Flush Free Niacin For Drug Test


Niacin is the Vitamin B3 that helps convert carbohydrates into energy. Flush Free niacin powder is designed to help you pass any drug test, because it contains an effective but natural amount of Niacin, which does not cause a skin flushing response.

Flush Free Niacin For Drug Test

You may need to take a drug test for employment purposes, legal reasons, for a sports doping test, or otherwise.  Niacin is one choice you may see mentioned online or by an old-timer as a way to pass a drug test.  This is an effort not quite stealthy enough for modern drug tests but may offer some benefits healthwise and in actually burning fat to actually release THC from fat cells rather than just to mask drug use.  Those who smoke more often, have a higher body mass and whose body detoxes less effectively will need a stronger product and vice versa.  You should be aware that in some U.S. states it is illegal to detox in an attempt to pass a drug test.

What are niacin pills?

Niacin is a B-vitamin, namely, vitamin B3.  It may be called nicotinic acid.  It is critical to many functions of cellular metabolism in humans.  It can be synthesized from pyridine.  Supplementation can be used to prevent a condition called Pellagra, caused by niacin deficiency and featuring neurological, skin, and digestive anomalies.  On a fundamental level, the purpose of B3 is to perform maintenance of NAD and NADP, which are non-protein chemical compounds that are important for metabolism and anabolic reactions respectively. Vitamin B3 is important for oxidative deamination, meaning a form of deamination which produces oxidized products in the liver. Finally, it can also help with coenzyme in lipid catabolism. Lower, you can see Toxin Rid and Urinator, top solutions .

Niacin supplements generally come in the form of pills.  The RDA for niacin is 14 mg to 16 mg per day.  Pills generally provide 500 mg per pill.  These pills are used in the treatment of hyperlipidemia (high cholesterol and other fats) and the prevention or reversal of symptoms of Pellagra (vitamin B3 deficiency, uncommon in present-day developed nations).   Avoid flush-free niacin, these pills are inert and ineffective.

For passing lab testing it is safe to use niacin in most cases, so long as you do not go beyond the safe dosage level.  Niacin can be used for daily supplementation at doses of 14 mg to 50 mg.  You should avoid any detox effort to beat a drug test if you’re under 18 or pregnant.  As for possible side-effects, we’ll get into that in the next section.  If you have diabetes, you should think twice about using niacin, especially for detox when there are many other methods and substances you could use.  To treat hyperlipidemia or improve cardiovascular outcomes, niacin may be prescribed in doses from 50 mg to 3000 mg per day.  To treat pellagra, doses of 300 mg to 1000 mg may be prescribed by a doctor.  For metabolic syndrome, people take up to 2 grams of niacin.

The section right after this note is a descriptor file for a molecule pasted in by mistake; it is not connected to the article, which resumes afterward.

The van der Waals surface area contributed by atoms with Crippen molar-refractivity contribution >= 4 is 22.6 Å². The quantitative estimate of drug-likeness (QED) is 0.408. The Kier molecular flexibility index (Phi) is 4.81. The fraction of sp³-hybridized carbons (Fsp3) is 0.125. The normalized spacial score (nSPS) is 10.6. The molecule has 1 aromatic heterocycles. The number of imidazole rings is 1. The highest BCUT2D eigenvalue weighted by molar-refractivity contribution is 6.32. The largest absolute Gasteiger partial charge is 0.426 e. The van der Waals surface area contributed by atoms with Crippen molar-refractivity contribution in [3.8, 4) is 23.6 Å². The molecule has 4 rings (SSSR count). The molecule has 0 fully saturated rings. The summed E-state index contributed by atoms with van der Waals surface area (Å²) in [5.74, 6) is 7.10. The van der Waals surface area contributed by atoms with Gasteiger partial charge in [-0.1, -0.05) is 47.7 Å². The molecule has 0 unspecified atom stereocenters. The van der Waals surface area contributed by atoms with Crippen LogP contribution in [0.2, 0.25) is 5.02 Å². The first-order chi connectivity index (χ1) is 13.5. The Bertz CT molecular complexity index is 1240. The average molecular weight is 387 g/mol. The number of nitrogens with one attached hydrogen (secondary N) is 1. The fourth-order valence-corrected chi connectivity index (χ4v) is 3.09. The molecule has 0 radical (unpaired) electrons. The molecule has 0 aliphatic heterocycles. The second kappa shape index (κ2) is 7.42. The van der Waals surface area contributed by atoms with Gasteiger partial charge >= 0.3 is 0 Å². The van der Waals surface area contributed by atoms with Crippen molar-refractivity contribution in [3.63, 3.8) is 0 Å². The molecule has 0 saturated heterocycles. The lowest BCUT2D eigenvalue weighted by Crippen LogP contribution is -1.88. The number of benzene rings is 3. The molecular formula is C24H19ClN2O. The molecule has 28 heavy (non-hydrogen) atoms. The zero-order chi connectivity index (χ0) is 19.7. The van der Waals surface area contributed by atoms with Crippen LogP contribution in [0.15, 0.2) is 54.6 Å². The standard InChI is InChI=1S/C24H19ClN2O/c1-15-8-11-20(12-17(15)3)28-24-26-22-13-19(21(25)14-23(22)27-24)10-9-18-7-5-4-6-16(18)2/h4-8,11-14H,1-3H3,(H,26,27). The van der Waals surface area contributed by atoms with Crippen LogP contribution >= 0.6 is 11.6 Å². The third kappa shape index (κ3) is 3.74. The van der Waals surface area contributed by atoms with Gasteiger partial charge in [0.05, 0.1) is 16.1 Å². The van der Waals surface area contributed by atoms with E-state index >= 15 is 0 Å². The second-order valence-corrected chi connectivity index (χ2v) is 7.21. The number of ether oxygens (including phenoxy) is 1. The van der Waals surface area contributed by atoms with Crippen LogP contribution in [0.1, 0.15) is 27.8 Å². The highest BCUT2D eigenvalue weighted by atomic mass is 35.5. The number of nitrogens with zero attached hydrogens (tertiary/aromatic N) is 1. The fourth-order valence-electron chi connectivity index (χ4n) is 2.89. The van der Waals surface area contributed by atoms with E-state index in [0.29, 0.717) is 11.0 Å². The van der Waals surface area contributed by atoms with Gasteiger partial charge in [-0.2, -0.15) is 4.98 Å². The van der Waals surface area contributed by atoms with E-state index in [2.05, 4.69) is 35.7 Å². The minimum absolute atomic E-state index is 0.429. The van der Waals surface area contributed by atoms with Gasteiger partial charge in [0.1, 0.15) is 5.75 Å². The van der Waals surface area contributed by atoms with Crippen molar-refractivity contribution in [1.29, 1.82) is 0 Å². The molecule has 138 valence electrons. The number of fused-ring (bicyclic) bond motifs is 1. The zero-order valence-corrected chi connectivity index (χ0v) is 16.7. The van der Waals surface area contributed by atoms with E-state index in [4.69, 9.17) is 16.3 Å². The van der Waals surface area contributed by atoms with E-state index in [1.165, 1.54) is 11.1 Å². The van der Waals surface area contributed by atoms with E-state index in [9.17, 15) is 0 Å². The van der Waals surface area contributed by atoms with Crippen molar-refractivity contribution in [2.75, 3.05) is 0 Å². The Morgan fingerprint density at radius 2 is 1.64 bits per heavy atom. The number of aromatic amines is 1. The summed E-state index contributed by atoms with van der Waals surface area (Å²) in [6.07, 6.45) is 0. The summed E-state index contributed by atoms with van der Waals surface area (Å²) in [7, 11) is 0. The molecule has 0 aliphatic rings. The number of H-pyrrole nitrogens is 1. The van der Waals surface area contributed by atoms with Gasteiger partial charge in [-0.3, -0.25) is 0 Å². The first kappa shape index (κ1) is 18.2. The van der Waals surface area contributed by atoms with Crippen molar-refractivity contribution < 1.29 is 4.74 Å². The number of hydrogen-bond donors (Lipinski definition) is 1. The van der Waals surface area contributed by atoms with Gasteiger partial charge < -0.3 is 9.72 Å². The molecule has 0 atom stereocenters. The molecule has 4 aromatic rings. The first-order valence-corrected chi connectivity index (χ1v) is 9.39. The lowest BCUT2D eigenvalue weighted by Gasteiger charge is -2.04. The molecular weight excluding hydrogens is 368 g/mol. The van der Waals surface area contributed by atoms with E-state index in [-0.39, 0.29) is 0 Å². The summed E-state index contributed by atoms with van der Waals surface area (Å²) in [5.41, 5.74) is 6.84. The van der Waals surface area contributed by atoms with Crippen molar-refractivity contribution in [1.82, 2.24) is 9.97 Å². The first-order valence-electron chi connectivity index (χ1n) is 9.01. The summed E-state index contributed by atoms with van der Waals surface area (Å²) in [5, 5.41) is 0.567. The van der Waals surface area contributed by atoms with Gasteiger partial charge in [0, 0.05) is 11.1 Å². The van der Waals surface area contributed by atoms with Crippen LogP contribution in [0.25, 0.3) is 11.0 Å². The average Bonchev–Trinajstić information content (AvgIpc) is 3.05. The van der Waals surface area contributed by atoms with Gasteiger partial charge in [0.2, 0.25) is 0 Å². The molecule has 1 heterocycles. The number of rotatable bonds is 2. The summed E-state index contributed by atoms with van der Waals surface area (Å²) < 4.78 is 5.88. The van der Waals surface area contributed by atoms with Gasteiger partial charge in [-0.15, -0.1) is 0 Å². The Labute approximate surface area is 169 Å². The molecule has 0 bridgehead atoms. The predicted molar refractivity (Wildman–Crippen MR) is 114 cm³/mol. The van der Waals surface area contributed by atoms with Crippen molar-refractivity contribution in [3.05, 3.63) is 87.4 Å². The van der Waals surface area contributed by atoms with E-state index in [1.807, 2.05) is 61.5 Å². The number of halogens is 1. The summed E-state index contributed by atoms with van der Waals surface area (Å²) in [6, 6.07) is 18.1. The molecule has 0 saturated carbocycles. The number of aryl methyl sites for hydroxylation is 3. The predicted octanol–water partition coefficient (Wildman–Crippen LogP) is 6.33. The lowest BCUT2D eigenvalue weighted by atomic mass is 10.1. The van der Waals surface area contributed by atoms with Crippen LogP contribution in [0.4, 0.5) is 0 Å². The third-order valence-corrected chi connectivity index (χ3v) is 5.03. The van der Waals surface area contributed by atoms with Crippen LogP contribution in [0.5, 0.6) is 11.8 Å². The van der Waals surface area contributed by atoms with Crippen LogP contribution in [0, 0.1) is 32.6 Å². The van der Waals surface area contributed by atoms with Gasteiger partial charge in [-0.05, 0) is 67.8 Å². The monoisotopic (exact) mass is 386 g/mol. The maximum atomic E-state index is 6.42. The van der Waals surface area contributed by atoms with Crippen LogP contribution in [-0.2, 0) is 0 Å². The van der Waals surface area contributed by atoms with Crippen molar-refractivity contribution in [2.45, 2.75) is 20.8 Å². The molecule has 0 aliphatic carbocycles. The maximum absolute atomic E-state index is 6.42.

People attempting to detox for a drug test take the dose for metabolic syndrome which is 500mg to 2 grams. This dose will help you burn fat leading up to the test.  Fat burning releases THC from fat cells so that it can be flushed from the body.  On the day of the test, a dose of niacin can be used to help the urine retain a yellow color if your pee has been diluted, but too much niacin will increase fat burning which should be avoided on the day of the test.

Niacin is fairly safe except if used in doses greater than 2 grams per day for the average American male. Pregnant or nursing women should consult their doctor before using high dosages of a niacin supplement.

Negative Side Effects of Niacin Pills

The most commonly reported adverse side effect of niacin use is flushing.  This can range from mild discomfort to feeling like a panic attack, strong fear, or pain.  It is not generally believed to be dangerous but could indicate that a dose of niacin which could affect other parts of the body may have been ingested.  Aside from facial flushing which may last up to half an hour after a 500mg niacin pill, there is also a risk of liver damage and indigestion.  Using niacin for a weed detox can be especially dangerous if proper care is not taken.  With a high dose, particularly of sustained-release types over extended time periods, hepatotoxicity can result.  It’s important that you use B3 cautiously and reasonably.  There is also a risk of niacin toxicity if you were to consume more than the safe dosage mentioned in the previous section.  Symptoms of a niacin overdose include but are not limited to a rapid heartbeat, itching, nausea and vomiting, diarrhea, and abdominal pain.  If you experience any negative side effects of niacin pills, stop taking them immediately (if not prescribed) and go see your local practitioner.